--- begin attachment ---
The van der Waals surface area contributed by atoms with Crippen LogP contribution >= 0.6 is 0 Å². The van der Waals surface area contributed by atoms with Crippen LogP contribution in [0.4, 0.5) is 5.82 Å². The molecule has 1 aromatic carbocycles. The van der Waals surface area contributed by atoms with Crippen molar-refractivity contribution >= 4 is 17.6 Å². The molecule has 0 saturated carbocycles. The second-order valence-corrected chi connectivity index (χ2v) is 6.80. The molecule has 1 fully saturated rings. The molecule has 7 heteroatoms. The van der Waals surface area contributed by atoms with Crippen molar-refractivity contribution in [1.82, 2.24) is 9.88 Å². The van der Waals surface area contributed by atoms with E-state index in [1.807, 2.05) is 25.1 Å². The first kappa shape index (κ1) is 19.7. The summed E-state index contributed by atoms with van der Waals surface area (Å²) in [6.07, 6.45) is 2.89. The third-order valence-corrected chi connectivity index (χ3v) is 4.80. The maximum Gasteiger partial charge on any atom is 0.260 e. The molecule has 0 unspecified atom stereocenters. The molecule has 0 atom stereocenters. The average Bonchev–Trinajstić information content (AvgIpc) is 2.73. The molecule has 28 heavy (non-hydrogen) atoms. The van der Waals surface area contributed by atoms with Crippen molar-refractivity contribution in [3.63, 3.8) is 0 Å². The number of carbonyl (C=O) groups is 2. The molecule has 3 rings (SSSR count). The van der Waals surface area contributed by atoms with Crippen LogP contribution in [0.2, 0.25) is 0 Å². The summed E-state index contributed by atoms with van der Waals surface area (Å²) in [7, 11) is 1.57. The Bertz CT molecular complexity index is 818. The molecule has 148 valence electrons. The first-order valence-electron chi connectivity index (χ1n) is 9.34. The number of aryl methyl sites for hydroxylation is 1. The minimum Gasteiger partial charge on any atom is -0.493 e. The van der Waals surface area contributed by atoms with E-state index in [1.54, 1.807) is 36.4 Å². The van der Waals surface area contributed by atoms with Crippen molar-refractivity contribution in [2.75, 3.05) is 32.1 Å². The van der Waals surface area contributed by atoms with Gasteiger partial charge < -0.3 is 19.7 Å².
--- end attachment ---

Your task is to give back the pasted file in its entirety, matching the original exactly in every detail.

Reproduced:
The van der Waals surface area contributed by atoms with Crippen LogP contribution >= 0.6 is 0 Å². The van der Waals surface area contributed by atoms with Crippen LogP contribution in [0.4, 0.5) is 5.82 Å². The molecule has 1 aromatic carbocycles. The van der Waals surface area contributed by atoms with Crippen molar-refractivity contribution >= 4 is 17.6 Å². The molecule has 0 saturated carbocycles. The second-order valence-corrected chi connectivity index (χ2v) is 6.80. The molecule has 1 fully saturated rings. The molecule has 7 heteroatoms. The van der Waals surface area contributed by atoms with Crippen molar-refractivity contribution in [1.82, 2.24) is 9.88 Å². The van der Waals surface area contributed by atoms with E-state index in [1.807, 2.05) is 25.1 Å². The first kappa shape index (κ1) is 19.7. The summed E-state index contributed by atoms with van der Waals surface area (Å²) in [6.07, 6.45) is 2.89. The third-order valence-corrected chi connectivity index (χ3v) is 4.80. The maximum Gasteiger partial charge on any atom is 0.260 e. The molecule has 0 unspecified atom stereocenters. The molecule has 0 atom stereocenters. The average Bonchev–Trinajstić information content (AvgIpc) is 2.73. The molecule has 28 heavy (non-hydrogen) atoms. The van der Waals surface area contributed by atoms with Crippen molar-refractivity contribution in [3.63, 3.8) is 0 Å². The number of carbonyl (C=O) groups is 2. The molecule has 3 rings (SSSR count). The van der Waals surface area contributed by atoms with Crippen LogP contribution in [0.2, 0.25) is 0 Å². The summed E-state index contributed by atoms with van der Waals surface area (Å²) in [7, 11) is 1.57. The Bertz CT molecular complexity index is 818. The molecule has 148 valence electrons. The first-order valence-electron chi connectivity index (χ1n) is 9.34. The number of aryl methyl sites for hydroxylation is 1. The minimum Gasteiger partial charge on any atom is -0.493 e. The van der Waals surface area contributed by atoms with E-state index in [1.54, 1.807) is 36.4 Å². The van der Waals surface area contributed by atoms with Crippen molar-refractivity contribution in [2.75, 3.05) is 32.1 Å². The van der Waals surface area contributed by atoms with Gasteiger partial charge < -0.3 is 19.7 Å².